“... I just felt that the city is not the right agency to operate these after-school programs because it’s about helping the student with his or her homework between the time that they’re out of school and the time that the parent comes to pick them up,” he continued. “In my mind, after-school programs are not to be playtime. It’s meant to be a time that the student is provided some support for homework and to get those things done with tutorial time.”
Holli Browder, the city’s parks and rec director, said the city serves about 1,100 children in about 27 schools through the before- and after-school program. The children participate in enrichment activities geared toward math, reading, science and social study skills, she said. They also receive homework assistance, snacks and recreational time for board games, playtime, arts and crafts, drama, music and other activities. Fees can range from $21 to $56 per week for each child depending on financial need and the number of children in the family, according to information on the city website.
Valerie Fuller, director of communications for the Muscogee County School District, said there are currently four after-school programs run by the district at Allen, Blanchard, Britt David and Hanaan elementary schools, which are run by the site supervisors as designated by the principal at a cost. There are no immediate district-initiated plans for after-school programs, she said.
‘We can’t do it for free’
Some nonprofits, such as the Columbus Community Center, Girls Inc. of Columbus and the Boys and Girls Club of Columbus, also run after-school programs. However, many are struggling to keep services affordable for parents.
Toya Winder is the new executive director of the Columbus Community Center, located at 3952 Steam Mill Road. She said the program was started 70 years ago by three black educators who saw a need for cultural enrichment activities for black children. It’s now located in the former John Amos Aflac house, serving about 83 elementary students from eight Title I schools in the southeast Columbus area. There’s a waiting list with about 30 families.
Winder said the program has been free for many years, with the center picking up children from school, serving a light snack and providing homework assistance, with an emphasis on positive behavior. But the Columbus Community Center board of directors voted last week to begin charging parents $25 a week per child. The center also has had to lay off staff in recent months, she said.
Winder said most of the center’s funding comes from renting the facility and United Way donations, but it’s not enough to cover the program and pay for upgrades needed on the property. She said the organization plans to launch a fundraising campaign for a new playground. Meanwhile, she sees the need for more services in the community.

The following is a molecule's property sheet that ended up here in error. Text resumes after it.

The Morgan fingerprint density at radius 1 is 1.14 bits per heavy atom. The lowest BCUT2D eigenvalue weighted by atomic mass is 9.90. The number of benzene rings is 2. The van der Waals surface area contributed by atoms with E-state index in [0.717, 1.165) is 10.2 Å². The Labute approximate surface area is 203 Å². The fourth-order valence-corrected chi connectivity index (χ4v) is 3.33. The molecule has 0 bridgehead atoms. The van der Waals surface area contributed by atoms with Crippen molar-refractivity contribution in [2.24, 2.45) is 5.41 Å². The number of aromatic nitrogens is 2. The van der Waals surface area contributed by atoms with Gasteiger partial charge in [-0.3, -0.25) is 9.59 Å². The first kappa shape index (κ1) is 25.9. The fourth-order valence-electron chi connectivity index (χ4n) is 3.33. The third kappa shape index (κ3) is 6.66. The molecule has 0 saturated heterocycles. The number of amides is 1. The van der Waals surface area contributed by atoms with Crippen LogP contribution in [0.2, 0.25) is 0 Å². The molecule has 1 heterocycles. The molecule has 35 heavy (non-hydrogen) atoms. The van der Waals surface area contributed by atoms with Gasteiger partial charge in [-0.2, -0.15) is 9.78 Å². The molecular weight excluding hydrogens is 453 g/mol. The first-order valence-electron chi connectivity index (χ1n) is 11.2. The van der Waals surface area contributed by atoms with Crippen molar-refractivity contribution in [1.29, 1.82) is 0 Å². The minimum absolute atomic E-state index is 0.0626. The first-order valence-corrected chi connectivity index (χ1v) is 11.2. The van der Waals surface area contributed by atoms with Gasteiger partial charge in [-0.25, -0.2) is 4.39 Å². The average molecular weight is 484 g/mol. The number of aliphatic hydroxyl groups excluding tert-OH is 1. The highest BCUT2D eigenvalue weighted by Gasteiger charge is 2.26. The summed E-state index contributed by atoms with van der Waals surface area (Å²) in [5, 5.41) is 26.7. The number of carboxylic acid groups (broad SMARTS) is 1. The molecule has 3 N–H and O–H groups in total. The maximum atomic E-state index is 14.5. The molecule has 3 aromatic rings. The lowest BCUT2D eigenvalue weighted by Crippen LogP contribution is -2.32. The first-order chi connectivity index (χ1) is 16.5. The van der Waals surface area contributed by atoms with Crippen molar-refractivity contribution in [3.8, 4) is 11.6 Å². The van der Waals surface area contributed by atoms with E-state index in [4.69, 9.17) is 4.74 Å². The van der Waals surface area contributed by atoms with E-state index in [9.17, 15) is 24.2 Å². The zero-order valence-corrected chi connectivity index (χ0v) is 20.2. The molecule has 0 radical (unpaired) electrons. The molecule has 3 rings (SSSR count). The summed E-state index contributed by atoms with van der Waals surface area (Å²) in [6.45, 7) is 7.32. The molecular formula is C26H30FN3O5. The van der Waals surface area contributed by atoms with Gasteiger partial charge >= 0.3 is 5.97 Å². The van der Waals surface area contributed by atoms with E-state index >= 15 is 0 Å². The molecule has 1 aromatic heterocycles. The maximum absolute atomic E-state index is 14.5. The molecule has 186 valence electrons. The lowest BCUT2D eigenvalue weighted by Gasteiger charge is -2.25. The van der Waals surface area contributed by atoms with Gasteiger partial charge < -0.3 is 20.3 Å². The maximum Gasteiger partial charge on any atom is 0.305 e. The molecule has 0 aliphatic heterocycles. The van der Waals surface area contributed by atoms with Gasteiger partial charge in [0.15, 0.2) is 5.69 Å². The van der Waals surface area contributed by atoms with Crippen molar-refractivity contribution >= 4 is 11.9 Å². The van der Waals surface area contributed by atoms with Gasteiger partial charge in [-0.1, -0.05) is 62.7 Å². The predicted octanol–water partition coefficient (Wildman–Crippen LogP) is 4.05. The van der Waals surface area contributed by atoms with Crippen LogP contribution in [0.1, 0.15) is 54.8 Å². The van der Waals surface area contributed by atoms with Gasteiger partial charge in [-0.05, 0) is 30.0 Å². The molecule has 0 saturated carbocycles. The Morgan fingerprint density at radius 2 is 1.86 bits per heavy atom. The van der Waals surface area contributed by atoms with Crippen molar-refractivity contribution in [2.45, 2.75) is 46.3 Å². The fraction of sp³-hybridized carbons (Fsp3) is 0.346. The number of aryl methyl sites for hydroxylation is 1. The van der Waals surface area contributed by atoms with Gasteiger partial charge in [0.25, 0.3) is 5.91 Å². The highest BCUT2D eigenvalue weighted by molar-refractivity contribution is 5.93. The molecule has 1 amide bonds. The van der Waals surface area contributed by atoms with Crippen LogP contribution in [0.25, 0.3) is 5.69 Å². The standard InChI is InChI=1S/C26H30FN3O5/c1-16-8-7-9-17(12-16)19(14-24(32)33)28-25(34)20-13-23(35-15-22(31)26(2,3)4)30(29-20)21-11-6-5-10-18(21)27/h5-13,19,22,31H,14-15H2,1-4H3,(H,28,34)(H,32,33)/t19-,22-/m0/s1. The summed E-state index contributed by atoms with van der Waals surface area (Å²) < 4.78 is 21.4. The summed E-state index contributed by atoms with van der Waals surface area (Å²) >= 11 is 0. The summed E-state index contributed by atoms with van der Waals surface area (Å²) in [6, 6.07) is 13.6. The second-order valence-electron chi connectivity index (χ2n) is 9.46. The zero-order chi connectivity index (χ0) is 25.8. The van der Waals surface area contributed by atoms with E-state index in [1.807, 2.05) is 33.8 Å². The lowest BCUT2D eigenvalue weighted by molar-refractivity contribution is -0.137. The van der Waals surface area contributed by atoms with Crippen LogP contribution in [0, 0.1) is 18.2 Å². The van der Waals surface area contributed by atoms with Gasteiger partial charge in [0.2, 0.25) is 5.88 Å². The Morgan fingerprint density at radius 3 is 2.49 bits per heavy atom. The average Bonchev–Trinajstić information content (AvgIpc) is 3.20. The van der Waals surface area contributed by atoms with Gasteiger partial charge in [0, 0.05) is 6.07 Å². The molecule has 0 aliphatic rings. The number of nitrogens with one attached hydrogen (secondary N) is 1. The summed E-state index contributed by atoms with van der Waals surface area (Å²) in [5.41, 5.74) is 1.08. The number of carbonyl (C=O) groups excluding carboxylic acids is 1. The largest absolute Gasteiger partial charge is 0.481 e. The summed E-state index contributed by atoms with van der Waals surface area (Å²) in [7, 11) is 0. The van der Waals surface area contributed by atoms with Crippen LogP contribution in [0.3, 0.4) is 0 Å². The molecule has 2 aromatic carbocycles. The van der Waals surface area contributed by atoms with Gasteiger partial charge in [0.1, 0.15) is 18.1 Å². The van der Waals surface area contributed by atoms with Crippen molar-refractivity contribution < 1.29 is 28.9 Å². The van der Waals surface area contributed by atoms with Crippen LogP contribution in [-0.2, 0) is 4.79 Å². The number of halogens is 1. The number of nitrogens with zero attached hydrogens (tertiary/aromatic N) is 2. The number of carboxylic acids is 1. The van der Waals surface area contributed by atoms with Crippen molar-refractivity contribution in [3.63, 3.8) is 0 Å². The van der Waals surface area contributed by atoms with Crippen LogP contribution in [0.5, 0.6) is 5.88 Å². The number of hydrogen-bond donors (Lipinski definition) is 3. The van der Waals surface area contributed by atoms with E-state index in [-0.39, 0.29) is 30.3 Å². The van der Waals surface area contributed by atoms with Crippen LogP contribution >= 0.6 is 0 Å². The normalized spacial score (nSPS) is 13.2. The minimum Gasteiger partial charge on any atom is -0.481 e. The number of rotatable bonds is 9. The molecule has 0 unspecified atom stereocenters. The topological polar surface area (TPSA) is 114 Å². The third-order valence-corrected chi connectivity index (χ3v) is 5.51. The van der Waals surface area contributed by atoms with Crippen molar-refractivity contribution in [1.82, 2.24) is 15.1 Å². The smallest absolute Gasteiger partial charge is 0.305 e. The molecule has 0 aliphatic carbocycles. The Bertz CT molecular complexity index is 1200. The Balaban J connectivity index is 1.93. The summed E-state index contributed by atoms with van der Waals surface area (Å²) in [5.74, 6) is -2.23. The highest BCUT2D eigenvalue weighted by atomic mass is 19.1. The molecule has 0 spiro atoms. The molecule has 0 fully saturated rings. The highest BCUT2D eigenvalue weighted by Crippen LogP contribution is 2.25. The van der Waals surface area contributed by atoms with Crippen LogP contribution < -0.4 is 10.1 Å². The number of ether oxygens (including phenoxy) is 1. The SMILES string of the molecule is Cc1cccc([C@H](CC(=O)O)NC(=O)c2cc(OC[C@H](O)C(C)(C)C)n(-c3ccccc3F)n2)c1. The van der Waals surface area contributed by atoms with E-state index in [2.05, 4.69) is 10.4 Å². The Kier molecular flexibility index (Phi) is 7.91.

“What you have to realize is how many parents have to work,” she said. “You have two-income households, mother and father working. You have single parents. ... Where do their children go when they get out of school?”
Leann Malone recently replaced Dorothy Hyatt as executive director of Girls Inc. of Columbus. She said many families are struggling financially, and affordable aftercare is definitely an issue that needs to be addressed.
Malone said membership fees are $20 for the school year at Girls Inc., but in January the organization added a monthly activity fee for participation in the program. The fee is $40 a month for girls in elementary school for the first child and there’s a reduced rate for second and subsequent family members. For middle and high school girls, it’s $20 a month.
This year, Girls Inc. also raised its summer fees from $175 to $200 for 11 weeks of camp, full days, five days a week, Malone said. She said the changes were made before she joined the organization, but it’s her understanding that the fees were raised due to budgetary concerns.
Malone said about 30 percent of the organization’s funding comes from United Way, 15 percent from fees and the rest from donations and special events. She said Girls Inc. has been blessed with loyal supporters, and the organization also is pursuing grants and other funding sources.
“The part that we continue to work on is not having to continue to raise those fees,” she said. “And for families that have significant financial issues, whether it’s temporary or ongoing, we work with those families and make it so they don’t even have to pay the full fee each month.
“We’re doing everything to make sure that girls have an opportunity to attend Girls Inc.,” she added. “But, yes, it’s absolutely fair to say, ‘We can’t do it for free,’ and there is a limit to how many girls we can serve when there is no additional support to provide quality programs with trained professional staff. And we have to provide our staff with a living wage, otherwise it’s just a babysitting service, and that’s not what we’re about.”